Openness has become part of the language of higher education. Open academic practice includes open educational resources, open source and open course ware; all examples of the affordances of the internet for supporting equality of access. One of the most recent additions to open opportunities for participation is OpenDyslexic. Developed by Abelardo Gonzalez, this is a free font designed to improve reading content online.
Digital data’s inherent flexibility to support a diverse range of access requirements has long been promoted. TechDis and Dyslexia Friendly Text from the British Dyslexia Association have offered a range of alternatives but there has been no one size fits all solution. OpenDyslexic attempts to overcome this. It reflects how ebook readers are making digital the choice of text for many users while also supporting the philosophy and practice of openness. The font has bottom-weighted characters, designed to reduce letter-swapping and increase the differentiation between similar-looking letters. this may improve readability not just for people with dyslexia but those with low vision might also find this font useful with large chunks of text.
OpenDyslexic can be downloaded here http://dyslexicfonts.com/downloads.php Adding the font to Chrome is one of the options (if you use Chrome) but you need to know about extensions to remove it. Only some environments allow the font change and where the default font size is 10 or under the text has a tendency to blur. There is always a technology gap between the theory and the reality and all to often those who would most benefit from the additional support are those who fall down it. OpenDyslexic is an example of a potential bridge but I think there’s still much to do with user testing and participation.
Join the digital literacies conversation here http://www.surveymonkey.com/s/digitalliteracies
Background: digital literacies are difficult to define. They describe many different things and this flexibility can be a strength or a weakness. The strength is the opportunity for drawing attention to key issues around digital ways of working. The weakness is the potential for misinterpretation; digital literacies can be different things to different people. When it comes to describing them where is the best place to begin? JISC says they define those capabilities which fit an individual for living, learning and working in a digital society. If you’re looking for a pragmatic approach this isn’t very helpful but it does offer the scope for a broad view and with something as fundamental as communication that wider analysis is crucial.
The shift to digital practices has happened very quickly and the associated confidence and competencies have become complex. Digital literacies are much more than the ability to word process an assignment or access email. These are important graduate attributes but the management of digital lives and the presentation of our selves online are important too. If we’re to provide appropriate support and resources, we need to know where best to target them.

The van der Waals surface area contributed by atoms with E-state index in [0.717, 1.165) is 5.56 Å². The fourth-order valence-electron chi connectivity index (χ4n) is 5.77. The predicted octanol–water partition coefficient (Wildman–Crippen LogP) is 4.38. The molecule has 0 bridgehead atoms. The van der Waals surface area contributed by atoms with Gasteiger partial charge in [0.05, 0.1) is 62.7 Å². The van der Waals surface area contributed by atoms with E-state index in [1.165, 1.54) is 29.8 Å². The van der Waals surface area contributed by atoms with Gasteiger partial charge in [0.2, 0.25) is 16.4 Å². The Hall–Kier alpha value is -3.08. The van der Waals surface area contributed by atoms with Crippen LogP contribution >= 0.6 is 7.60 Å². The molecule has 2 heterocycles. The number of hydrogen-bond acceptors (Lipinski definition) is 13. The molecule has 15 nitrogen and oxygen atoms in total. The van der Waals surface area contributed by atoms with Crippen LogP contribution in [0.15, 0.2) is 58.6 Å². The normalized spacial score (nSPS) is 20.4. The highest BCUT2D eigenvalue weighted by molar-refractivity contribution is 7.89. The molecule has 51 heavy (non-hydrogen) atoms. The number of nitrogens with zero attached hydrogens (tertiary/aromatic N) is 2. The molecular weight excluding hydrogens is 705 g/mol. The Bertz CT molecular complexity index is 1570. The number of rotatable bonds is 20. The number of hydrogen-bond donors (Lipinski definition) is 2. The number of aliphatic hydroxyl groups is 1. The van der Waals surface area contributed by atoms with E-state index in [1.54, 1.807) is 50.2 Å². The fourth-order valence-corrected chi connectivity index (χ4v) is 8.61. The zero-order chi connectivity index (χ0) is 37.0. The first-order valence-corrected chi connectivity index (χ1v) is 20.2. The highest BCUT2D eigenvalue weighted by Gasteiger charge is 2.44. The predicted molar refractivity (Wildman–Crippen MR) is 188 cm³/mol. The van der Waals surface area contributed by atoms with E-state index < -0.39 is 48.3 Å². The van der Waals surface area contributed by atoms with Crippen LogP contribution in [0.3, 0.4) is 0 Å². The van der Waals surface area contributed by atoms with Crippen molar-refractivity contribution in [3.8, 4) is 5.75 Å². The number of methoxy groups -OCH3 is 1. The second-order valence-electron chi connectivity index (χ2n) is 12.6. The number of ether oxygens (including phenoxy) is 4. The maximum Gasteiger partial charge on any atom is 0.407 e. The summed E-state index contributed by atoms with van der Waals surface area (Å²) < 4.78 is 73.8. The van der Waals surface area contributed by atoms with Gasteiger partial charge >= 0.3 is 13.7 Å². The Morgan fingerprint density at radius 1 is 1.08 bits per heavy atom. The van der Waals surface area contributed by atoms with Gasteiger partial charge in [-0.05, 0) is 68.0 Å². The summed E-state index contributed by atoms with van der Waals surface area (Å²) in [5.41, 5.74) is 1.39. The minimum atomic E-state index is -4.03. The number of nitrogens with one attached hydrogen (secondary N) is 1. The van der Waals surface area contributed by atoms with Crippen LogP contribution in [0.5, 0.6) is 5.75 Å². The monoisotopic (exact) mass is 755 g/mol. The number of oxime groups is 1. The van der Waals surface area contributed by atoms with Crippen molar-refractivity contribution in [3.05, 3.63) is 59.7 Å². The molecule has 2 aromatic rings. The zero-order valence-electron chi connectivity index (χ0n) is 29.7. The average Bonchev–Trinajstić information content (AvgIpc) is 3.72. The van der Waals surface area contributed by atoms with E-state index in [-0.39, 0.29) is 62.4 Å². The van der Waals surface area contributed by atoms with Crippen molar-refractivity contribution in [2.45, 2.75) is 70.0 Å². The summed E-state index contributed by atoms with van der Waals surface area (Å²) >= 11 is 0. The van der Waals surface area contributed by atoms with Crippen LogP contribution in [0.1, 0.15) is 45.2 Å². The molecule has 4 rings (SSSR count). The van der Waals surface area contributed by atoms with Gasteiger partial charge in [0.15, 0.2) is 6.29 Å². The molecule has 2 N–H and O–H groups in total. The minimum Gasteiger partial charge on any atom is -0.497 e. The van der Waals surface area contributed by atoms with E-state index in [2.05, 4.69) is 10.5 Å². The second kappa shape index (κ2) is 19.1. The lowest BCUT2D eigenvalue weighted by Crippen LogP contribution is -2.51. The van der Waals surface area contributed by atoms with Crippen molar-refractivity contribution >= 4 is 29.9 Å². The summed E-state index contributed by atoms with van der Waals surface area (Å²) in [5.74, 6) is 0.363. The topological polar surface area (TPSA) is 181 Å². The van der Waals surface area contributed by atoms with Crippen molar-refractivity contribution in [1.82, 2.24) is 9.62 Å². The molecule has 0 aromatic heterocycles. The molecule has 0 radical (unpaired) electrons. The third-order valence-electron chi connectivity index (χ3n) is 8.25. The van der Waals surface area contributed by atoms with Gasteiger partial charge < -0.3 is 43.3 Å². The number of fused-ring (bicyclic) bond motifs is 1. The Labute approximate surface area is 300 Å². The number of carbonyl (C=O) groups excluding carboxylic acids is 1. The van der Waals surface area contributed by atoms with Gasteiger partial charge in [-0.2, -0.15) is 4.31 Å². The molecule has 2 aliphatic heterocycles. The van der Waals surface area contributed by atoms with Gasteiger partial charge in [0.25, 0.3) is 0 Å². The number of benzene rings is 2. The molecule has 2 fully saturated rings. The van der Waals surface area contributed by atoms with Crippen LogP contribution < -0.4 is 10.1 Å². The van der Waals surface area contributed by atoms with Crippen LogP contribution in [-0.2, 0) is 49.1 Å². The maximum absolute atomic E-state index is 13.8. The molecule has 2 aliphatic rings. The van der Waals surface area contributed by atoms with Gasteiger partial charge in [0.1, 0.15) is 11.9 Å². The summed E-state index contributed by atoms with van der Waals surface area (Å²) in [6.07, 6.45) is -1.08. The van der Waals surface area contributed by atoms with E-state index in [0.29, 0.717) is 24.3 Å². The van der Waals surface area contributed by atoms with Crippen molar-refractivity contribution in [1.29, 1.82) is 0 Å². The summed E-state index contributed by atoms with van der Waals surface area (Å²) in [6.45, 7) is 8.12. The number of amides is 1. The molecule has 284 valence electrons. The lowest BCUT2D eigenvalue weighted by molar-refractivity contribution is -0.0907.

You are invited to use the comment box below this post to say what digital literacies mean to you or if you prefer a less public option, click this link http://www.surveymonkey.com/s/digitalliteracies I look forward to hearing from you.
Perceptions are shifting with regard to digital literacies. The phrase is now taking on much broader professional and public dimensions as well as personal ones.
Recently the Guardian Higher Education Network published twenty ways of thinking about digital literacy. Helen Beetham calls for ethical responsibilities in environments where public and private are blurred. This is the professional aspect of digital literacies; recognising the need for multiple identities and knowing where to draw the lines between them. Presentation of self online to family and friends is different to the presentation of self in work environments. Digital interaction with clients, customers and service users differs from interaction with students, colleagues and management. Understanding the permanence of digital footprints and the speed at which digital content can be taken out of context and spread across world wide networks is too easy to underestimate, as is the unpredictable behaviour of strangers online. We don’t know what other people will do with our content making it critical to think before uploading and bear in mind the limitless breadth and depth of digital landscapes.
Sue Thomas says nothing exists in isolation. We need to consider a range of information and communication media and adopt holistic and inclusive approaches to transliteracies. However, inclusion means more convergence across than multiple forms of expression. Inclusion is the public aspect of digital literacies. It refers to the dichotomy of digital practices where the technology which enables access can also deny it unless steps are taken to ensure barrier free ways of working. The university of the future needs to be many things and one of these is the producer of students who are aware of the parameters of digital divides and know how to recognise and challenge instances of digital exclusion.